The NAIC, which now has about a $40 million annual budget, will incorporate a program-based approach to budgeting, rather than a lump-sum approach. It also will identify and minimize instances in which insurer-provided database fees subsidize NAIC programs that are not related to solvency regulation, according to the one-page resolution.
In addition, the NAIC agreed that by the 1998 fiscal year it would move away from its extensive, multi-tiered fee schedule based on insurer premium volume toward a more traditional, cost-of-service-based fee schedule.
The changes, which insurer critics have pushed for several years, are designed to rein in the growth of the NAIC and focus its efforts primarily on solvency.
Recertified four state insurance departments-Colorado, Minnesota, North Dakota and Virginia-for maintaining high financial solvency standards required under the NAIC's accreditation program. Recertification, which is good for five years, was previously approved for Iowa, Kansas, North Carolina, Ohio and South Carolina.
Voted to formally approve two, new model acts that would allow states adopting them to prohibit life and disability insurers from using information about spousal abuse to discriminate in underwriting the subjects of abuse. The NAIC last year protected such persons from discrimination by health insurers and is considering extending those protections to property/casualty insurers.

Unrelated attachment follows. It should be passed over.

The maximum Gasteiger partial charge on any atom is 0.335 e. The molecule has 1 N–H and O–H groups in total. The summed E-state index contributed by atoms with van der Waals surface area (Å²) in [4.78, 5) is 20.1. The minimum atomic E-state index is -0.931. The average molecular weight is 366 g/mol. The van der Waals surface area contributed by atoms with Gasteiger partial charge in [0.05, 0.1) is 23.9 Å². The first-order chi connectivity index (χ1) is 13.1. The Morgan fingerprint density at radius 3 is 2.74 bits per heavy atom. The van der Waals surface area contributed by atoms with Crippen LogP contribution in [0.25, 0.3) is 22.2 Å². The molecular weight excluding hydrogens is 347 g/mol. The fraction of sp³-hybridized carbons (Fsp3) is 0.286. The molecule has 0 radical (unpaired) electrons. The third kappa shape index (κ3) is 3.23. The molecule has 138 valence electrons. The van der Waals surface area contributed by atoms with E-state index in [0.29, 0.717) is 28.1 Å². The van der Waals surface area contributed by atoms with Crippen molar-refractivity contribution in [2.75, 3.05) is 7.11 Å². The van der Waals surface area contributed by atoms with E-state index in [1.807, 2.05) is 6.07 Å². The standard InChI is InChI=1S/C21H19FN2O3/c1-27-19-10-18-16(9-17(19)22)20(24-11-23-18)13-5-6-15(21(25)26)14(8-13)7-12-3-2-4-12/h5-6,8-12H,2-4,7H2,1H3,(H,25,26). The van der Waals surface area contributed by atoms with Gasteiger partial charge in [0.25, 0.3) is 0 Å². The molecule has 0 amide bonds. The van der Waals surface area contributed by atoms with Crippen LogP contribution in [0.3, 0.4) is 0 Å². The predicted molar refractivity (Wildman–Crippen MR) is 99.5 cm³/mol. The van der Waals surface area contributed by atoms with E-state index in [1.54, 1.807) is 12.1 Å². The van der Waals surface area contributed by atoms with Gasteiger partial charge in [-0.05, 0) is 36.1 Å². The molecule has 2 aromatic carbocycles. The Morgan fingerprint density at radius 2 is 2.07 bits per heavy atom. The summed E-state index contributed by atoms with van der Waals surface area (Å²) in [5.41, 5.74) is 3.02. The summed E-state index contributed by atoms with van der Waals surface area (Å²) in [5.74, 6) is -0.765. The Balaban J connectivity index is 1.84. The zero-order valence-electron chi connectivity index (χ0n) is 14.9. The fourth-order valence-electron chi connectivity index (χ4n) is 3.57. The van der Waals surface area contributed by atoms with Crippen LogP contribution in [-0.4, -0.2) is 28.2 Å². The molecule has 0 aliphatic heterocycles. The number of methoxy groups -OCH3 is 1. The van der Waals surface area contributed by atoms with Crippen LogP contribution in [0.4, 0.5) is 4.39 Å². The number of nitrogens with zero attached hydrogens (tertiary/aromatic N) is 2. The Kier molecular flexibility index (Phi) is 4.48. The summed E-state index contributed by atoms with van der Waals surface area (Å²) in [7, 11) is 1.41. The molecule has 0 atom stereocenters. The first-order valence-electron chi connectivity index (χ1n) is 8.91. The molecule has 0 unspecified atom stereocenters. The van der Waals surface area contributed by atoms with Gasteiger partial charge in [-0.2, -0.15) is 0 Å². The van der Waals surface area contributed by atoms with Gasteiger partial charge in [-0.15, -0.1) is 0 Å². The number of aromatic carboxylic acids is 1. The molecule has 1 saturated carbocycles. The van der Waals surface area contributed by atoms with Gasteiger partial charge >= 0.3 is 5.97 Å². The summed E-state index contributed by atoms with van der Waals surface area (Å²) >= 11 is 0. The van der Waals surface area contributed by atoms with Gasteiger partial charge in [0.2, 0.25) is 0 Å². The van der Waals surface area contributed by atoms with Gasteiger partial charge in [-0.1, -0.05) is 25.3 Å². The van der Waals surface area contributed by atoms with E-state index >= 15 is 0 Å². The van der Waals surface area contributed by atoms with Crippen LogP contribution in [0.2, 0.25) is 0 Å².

Delayed a formal vote on adopting a white paper on the use of credit reports in underwriting.
Gave interim Executive Committee approval to a new risk-based capital formula for health-related organizations, such as certain managed care entities.
The formula is designed to safeguard consumers by assuring that such an organization has minimum amounts of capital necessary to provide an adequate cushion to protect its financial stability, given its size and type of risk. The NAIC previously adopted a similar RBC approach for property/casualty and life/health insurers.
Learned that a new New Hampshire law rescinds that state's participation in the Interstate Insurance Receivership Compact, which began in 1995. New Hampshire Gov. Jeanne Shaheen explained the decision by saying that it was in the best interest of her state. The remaining compact members are Illinois, Michigan and Nebraska.
Released an alternative, prudent person-type model investment law for insurers and set a Sept. 10 deadline for comments.
Continued work on proposals that would deregulate commercial lines of insurance and would establish "seamless" trans-border insurance transactions primarily for truckers traveling between the borders of Mexico, the United States and Canada.